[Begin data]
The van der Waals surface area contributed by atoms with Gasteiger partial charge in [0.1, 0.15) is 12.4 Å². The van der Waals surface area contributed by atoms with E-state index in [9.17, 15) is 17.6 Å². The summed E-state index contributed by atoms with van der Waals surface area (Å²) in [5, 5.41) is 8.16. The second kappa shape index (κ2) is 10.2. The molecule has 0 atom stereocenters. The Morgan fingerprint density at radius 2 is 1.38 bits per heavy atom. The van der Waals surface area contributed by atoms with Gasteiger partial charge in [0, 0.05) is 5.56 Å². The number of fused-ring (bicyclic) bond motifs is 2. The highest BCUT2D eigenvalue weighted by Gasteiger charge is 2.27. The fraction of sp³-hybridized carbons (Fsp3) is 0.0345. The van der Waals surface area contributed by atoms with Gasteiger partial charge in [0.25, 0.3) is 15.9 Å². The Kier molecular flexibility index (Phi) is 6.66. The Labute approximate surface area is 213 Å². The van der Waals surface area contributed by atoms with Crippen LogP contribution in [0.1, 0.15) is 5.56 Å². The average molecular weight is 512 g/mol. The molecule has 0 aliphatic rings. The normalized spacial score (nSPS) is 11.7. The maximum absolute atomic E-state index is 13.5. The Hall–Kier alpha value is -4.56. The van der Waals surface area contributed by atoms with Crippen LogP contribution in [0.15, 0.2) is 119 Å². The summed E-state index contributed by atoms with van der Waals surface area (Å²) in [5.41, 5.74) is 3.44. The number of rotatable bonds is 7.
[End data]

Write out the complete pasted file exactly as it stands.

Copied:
The van der Waals surface area contributed by atoms with Gasteiger partial charge in [0.1, 0.15) is 12.4 Å². The van der Waals surface area contributed by atoms with E-state index in [9.17, 15) is 17.6 Å². The summed E-state index contributed by atoms with van der Waals surface area (Å²) in [5, 5.41) is 8.16. The second kappa shape index (κ2) is 10.2. The molecule has 0 atom stereocenters. The Morgan fingerprint density at radius 2 is 1.38 bits per heavy atom. The van der Waals surface area contributed by atoms with Gasteiger partial charge in [0, 0.05) is 5.56 Å². The number of fused-ring (bicyclic) bond motifs is 2. The highest BCUT2D eigenvalue weighted by Gasteiger charge is 2.27. The fraction of sp³-hybridized carbons (Fsp3) is 0.0345. The van der Waals surface area contributed by atoms with Gasteiger partial charge in [0.25, 0.3) is 15.9 Å². The Kier molecular flexibility index (Phi) is 6.66. The Labute approximate surface area is 213 Å². The van der Waals surface area contributed by atoms with Crippen LogP contribution in [0.1, 0.15) is 5.56 Å². The average molecular weight is 512 g/mol. The molecule has 0 aliphatic rings. The normalized spacial score (nSPS) is 11.7. The maximum absolute atomic E-state index is 13.5. The Hall–Kier alpha value is -4.56. The van der Waals surface area contributed by atoms with Crippen LogP contribution in [0.15, 0.2) is 119 Å². The summed E-state index contributed by atoms with van der Waals surface area (Å²) in [5.41, 5.74) is 3.44. The number of rotatable bonds is 7.